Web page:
Some very common things found in some student’s Swiss Cheese folder:
- Full Name
- Telephone Number
- Family Member’s Names
- Pet’s Names
- Days of the Week
- Months of the Year
- How many minutes in an hour?
- How many days in a year?
- How many items in a dozen?
- Telling Time
- Letter identification and matching upper and lower cases
- Emergency Information
- Answering questions about favorites…(what it means to have a favorite color, food, sport etc…)
These are also great topics that parents can work with their kids on over the summer.
When people work together, good things happen. “It takes a village to raise a child.”
Do you have other ideas of topics that would be good for a "Swiss Cheese" folder? Share your ideas in the comments below.
Interpreter Tips | Monday, July 7, 2014
In the post-secondary setting where I interpret, one particular Deaf student frankly doesn’t have much in the way of social skills. She is just plain mean to everyone and it’s uncomfortable and embarrassing to be around her. She’s either rude or inappropriate or both. Her hearing classmates, upon meeting their first real live Deaf person, try to be friendly, but, more often than not, walk away completely turned off. Please don’t tell me to just not take assignments where she is the client; as a staff interpreter, we don’t always have that choice. She knows she’s a "challenge." I suspect she gets off on it!
An Experienced Interpreter's Perspective:
Maybe your experience relates to cultural differences and the fact that some things hearing people might label rude, Deaf people might attribute to the fact that they are "Deaf blunt." As interpreters we do not regulate anyone’s behavior, and it can be difficult with students, both Deaf and hearing. Offering Deaf awareness activities on campus might be one way to develop understanding between hearing and Deaf students and give them a different arena to socialize. Also, all students (Deaf and hearing) need to learn the ropes of interacting in a university setting, and I think we as interpreters need to take a hands off approach on this one.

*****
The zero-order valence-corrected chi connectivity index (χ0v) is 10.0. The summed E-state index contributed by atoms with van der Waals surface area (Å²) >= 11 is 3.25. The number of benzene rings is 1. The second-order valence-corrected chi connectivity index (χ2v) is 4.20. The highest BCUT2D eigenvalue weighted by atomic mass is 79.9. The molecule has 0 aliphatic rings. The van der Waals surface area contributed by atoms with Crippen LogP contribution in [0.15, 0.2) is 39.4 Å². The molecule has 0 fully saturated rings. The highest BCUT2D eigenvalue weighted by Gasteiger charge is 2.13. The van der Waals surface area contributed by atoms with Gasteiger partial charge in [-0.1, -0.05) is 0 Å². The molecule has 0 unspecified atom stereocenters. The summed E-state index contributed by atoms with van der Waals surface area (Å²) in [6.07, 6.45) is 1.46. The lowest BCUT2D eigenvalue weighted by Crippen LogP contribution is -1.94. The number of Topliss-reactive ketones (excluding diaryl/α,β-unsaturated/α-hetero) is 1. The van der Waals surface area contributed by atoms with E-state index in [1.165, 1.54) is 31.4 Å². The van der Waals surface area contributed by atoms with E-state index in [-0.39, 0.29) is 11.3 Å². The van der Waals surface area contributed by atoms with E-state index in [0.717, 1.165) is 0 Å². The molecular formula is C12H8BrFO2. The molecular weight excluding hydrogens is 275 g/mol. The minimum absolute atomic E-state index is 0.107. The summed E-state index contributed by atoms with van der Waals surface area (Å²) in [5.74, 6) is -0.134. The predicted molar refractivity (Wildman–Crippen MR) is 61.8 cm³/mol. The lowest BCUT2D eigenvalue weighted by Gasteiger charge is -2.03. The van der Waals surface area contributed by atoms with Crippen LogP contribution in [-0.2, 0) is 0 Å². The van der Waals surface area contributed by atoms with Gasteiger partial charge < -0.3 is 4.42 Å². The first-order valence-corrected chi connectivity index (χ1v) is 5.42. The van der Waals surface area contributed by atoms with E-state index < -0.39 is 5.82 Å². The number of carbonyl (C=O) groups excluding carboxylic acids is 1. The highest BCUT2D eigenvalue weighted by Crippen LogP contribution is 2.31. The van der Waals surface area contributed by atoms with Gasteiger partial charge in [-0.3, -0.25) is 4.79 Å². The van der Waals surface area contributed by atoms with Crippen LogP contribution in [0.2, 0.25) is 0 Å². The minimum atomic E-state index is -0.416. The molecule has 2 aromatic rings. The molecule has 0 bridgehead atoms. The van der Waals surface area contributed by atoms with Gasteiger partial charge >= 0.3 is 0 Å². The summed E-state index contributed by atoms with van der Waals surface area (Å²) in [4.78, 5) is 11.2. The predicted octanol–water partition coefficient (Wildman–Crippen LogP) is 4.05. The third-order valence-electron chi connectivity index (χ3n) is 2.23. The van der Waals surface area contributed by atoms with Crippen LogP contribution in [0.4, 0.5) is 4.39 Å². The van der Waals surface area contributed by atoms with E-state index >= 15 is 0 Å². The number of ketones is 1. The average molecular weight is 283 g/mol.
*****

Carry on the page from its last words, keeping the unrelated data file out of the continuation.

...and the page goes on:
Experienced Deaf Consumer's Perspective:
It is hard to determine whether the student in this situation is in fact having a "true" social skill problem or if there is some misunderstanding about what is "culturally" acceptable. Sometimes as a Deaf person, it is hard to "park your culture at the door" and behave in ways that are considered acceptable to our hearing peers. For example, it has been my experience that it is not socially acceptable to interrupt people without letting them finish, but it’s not always clear to me when I can and can’t by watching the interpreter. Appropriate registers are not always there for me to be cued correctly and after years of "jumping in" and cutting people off, I thought this was the way to get your point across or make yourself heard. Of course, later I learned to trust the interpreter or professor that I would have a chance to participate. Without knowing more specifics, I assume the "rudeness" or "inappropriateness" is more of a lack of subtleness between the two cultures. For example, hearing people equate being blunt with being rude, whereas Deaf people consider it being honest or direct. Without more specific information, I would not be so quick to say it’s the student’s problem, but to look at the situation as a whole and to determine what exactly is causing this perception.